Early on we meet 'Mrs. Hudson', wonderfully played by Candis Cayne, who will probably turn out to continue to be the new housekeeper. A friend of Holmes', she is a transgender women having relationship problems, whom Holmes invites to stay at "Baker St." till things calm down. She soon organizes the house in such away that even the picky Holmes finds acceptable. (Miller has some great facial expressions while pondering the new room arrangement.) Watson also finds her likable which should cement her return.
Although not the prim older woman we usually associate with Mrs. Hudson, she could become a fun character and fits in well with all the other dysfunction.
She happens to be very proficient in Greek which could be a reference to 'the Greek Interpreter."

We have the familiar quote, "Life is infinitely stranger than anything the mind of man could invent', from 'Case of Identity.'

We also see in this episode the use of one crime or incident to cover up or hide another. This ploy is use in 'the Redheaded League'.

I think 'Holmes' reference to not reporting the stolen phones to the police is a reference to not making up for the deficiencies of the police (and I will find out which case that it is mentioned in and re-post it here.) Here it is, from BLUE, “After all, Watson,” said Holmes, reaching up his hand for his clay pipe, “I am not retained by the police to supply their deficiencies. "

From 'Mrs. Hudson, who comments on having read the monograph, a reference to the work, 'Practical Handbook of Bee Culture, with some Observations upon the Segregation of the Queen.' from 
'His Last Bow.'

We also have 'Holmes' observing Bell with the defendant and commenting on Bells abilities as an actor saying, "the stages loss is New York's gain." a reference to 'SCAN', . 'The stage lost a fine actor, even as science lost an acute reasoner, when he ...'

The plot was fun, but it seemed, in this episode, that the plot was not the main focus of show, but more the individuals and stories related to them. Which I think made for a good show.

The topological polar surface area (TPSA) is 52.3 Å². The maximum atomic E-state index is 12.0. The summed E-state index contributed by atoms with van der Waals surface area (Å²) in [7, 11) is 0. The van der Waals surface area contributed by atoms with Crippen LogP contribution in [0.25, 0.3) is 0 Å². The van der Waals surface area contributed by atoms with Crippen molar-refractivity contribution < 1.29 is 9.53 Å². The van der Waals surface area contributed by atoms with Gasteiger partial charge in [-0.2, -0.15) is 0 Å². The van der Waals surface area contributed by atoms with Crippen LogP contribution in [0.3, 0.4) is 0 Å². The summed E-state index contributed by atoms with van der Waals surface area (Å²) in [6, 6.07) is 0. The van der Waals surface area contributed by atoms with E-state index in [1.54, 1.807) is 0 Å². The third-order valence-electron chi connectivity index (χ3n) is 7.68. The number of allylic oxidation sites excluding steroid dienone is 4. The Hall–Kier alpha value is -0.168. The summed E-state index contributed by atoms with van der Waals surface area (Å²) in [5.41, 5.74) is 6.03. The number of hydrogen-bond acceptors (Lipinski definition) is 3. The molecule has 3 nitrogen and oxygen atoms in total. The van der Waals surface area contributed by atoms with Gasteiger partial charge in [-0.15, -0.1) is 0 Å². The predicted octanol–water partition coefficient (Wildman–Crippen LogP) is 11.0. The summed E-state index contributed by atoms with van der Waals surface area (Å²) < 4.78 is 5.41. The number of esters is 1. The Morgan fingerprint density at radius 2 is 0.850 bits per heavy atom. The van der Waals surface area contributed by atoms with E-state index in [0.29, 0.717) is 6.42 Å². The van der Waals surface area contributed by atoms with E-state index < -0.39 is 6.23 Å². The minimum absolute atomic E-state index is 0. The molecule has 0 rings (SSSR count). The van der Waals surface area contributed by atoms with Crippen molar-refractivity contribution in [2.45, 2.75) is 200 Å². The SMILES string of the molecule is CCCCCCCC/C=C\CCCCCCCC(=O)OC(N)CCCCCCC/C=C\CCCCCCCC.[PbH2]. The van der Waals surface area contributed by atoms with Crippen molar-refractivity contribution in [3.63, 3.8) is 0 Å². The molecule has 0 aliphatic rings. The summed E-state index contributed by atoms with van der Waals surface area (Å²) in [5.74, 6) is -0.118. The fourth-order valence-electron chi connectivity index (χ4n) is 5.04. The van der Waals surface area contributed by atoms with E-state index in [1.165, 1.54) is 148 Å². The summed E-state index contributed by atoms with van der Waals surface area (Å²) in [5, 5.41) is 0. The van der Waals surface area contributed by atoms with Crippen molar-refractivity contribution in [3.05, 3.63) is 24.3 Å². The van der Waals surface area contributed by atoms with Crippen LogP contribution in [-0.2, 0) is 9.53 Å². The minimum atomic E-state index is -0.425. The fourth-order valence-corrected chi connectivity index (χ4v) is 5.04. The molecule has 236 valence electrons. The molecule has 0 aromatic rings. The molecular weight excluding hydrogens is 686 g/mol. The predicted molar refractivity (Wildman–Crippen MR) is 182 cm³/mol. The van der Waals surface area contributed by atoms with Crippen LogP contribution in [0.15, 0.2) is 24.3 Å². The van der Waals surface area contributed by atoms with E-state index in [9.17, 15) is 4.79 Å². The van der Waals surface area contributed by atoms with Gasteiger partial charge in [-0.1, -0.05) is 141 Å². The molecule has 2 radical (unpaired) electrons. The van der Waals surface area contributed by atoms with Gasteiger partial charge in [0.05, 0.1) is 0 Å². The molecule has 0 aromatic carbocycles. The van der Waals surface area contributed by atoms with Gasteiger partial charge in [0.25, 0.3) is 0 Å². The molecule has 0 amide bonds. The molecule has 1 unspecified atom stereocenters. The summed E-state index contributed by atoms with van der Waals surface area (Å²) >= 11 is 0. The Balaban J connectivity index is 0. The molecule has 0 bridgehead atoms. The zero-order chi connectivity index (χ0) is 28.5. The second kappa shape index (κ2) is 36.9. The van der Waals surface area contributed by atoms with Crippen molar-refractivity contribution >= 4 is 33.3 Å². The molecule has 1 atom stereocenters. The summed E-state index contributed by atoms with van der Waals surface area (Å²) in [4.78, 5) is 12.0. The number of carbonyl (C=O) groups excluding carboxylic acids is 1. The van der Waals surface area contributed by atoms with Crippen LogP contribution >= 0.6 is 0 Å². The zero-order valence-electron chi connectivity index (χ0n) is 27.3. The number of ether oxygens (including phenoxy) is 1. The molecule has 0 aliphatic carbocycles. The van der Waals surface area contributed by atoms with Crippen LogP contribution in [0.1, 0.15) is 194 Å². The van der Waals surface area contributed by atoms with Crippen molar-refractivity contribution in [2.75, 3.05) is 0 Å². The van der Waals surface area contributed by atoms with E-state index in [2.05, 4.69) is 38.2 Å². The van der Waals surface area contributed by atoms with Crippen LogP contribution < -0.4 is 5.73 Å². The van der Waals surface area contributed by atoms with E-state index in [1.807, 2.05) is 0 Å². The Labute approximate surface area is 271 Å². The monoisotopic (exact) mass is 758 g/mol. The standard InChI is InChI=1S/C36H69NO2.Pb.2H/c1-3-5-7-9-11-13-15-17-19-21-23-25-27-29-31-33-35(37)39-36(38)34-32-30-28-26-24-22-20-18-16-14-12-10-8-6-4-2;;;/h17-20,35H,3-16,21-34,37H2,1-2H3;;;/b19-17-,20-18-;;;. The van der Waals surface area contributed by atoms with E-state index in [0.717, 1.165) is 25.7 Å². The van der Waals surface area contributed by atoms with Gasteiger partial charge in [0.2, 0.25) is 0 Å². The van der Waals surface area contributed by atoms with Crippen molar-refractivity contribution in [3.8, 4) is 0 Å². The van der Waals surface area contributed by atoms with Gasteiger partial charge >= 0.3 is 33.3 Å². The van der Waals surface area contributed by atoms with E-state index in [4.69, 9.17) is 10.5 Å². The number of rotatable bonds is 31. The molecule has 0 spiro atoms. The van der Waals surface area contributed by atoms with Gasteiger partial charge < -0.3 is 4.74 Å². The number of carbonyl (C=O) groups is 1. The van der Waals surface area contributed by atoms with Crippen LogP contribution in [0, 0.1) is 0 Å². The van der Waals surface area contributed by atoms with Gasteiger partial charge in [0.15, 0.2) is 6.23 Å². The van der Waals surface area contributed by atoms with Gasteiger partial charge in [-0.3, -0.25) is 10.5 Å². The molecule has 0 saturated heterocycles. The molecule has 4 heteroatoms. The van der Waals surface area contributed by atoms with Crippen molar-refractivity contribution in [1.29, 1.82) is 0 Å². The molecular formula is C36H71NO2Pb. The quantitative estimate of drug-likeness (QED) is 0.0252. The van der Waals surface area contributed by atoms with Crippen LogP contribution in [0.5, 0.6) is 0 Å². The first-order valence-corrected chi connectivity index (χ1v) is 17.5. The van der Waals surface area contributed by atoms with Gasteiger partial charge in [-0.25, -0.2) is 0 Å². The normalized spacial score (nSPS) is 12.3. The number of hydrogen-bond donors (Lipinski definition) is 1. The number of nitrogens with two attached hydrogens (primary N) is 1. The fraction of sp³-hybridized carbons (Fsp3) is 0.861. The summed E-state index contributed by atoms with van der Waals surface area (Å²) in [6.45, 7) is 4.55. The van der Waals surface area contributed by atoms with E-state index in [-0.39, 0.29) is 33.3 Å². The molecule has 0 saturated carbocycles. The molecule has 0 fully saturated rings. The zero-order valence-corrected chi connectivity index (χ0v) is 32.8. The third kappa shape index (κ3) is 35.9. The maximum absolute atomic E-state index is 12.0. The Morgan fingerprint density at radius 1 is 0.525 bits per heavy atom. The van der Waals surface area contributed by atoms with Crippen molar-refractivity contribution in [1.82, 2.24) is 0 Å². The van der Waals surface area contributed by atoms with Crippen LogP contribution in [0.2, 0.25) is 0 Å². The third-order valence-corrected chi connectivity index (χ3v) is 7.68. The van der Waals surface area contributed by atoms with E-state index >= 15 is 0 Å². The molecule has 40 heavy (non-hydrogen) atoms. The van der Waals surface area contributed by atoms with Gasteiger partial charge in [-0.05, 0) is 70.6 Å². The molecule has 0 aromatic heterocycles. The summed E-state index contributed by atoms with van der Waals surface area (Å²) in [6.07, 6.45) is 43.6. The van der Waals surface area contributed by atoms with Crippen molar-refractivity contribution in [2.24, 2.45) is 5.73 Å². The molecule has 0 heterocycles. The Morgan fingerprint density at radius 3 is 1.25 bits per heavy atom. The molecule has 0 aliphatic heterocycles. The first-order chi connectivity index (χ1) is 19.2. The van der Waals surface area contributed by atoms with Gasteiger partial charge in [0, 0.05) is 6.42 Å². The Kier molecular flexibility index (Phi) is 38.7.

I loved the truck driver Holmes and Watson used.

We did, once again lack hookers. (What is up with that!)

Watson as a new consulting detective was played down a little and made for better interaction. Although she did help and was present in most of the story, she was better served in the roll she had in this episode.

I had fun watching the episode and I think it held up well, and for that reason I give it,

Thursday, April 4, 2013

And another source. . . .

British film locations.

I always have fun with this site. . .

Locations of 'Sherlock Holmes'

Filming locations.

Have you ever made the pilgrimage?

Several years ago, in the early 90's, I was invited to Tulsa to give a presentation ('Sherlock Holmes and the single male. Does Sherlock Holmes help or hurt your dating life.') at a Sherlock Holmes convention.
Several of us from our scion made the journey. Since we were headed that way we decide we would also try to achieve the summit of newly named 'Holmes Peak'.
We made ourselves an expedition flag and everything.
On our visit we were lucky enough to have Richard Warner join us for the trek.
If you are ever in the area . . . . 

How Did Holmes Peak Get Its Name?

Holmes Peak is named after the fictional character Sherlock Holmes created by Sir Arthur Conan Doyle in 1887. Richard S. Warner filled out the paperwork with the United States Board on Geographic Names, and the name became official on October 5, 1983.
Click on the link above to read the article.
Holmes Peak has been mentioned as a site for the proposed Shan Gray monument, The American.
Source Warner, Richard S. (1985). The Naming of Holmes Peak. The Baker Street Journal, 35, pp. 29-31. Tulsa World, April 23, 2004; 

In the news - BBC

Sir Arthur Conan Doyle Sherlock Holmes archive needs volunteers

Volunteers are being sought to bring a rare collection of Sir Arthur Conan Doyle memorabilia to a wider audience.
Portsmouth City Council has received £80,000 from the Heritage Lottery Fund which it hopes will enable schools and community groups to delve into the archive and create their own exhibitions.
More than 40,000 items once belonging to the Sherlock Holmes writer lie in the city's archives, with only a small amount on display at Portsmouth City Museum.
Sir Arthur created Holmes while living in Southsea, where he worked as a GP before turning his hand to writing.

Tuesday, April 2, 2013

BBC America shop

Sherlock Holmes Tulip Pub Glasses

Employing observation skills learned from the genius whose profile distinguishes this set, you may correctly deduce that each glass holds an Imperial pint (19 1/4 US oz) of alcoholic beverage and fits perfectly in your hand. Ideal for toasting your powers of deduction. Set of 2.
(1 rating)
Item Number: 17031
Availability: IN STOCK
Reg. Price: $22.98
Your Price: $19.98

Monday, April 1, 2013

Reading for April. . .

1883 - April 1 - SPEC
1887 - April 26-REIG
1888 - April 16-IDEN
1891 - April 23-FINA
1894 - April 3 - EMPT
1895 - April 20-SOLI

Four of the most often discussed cases appear to have taken place in April.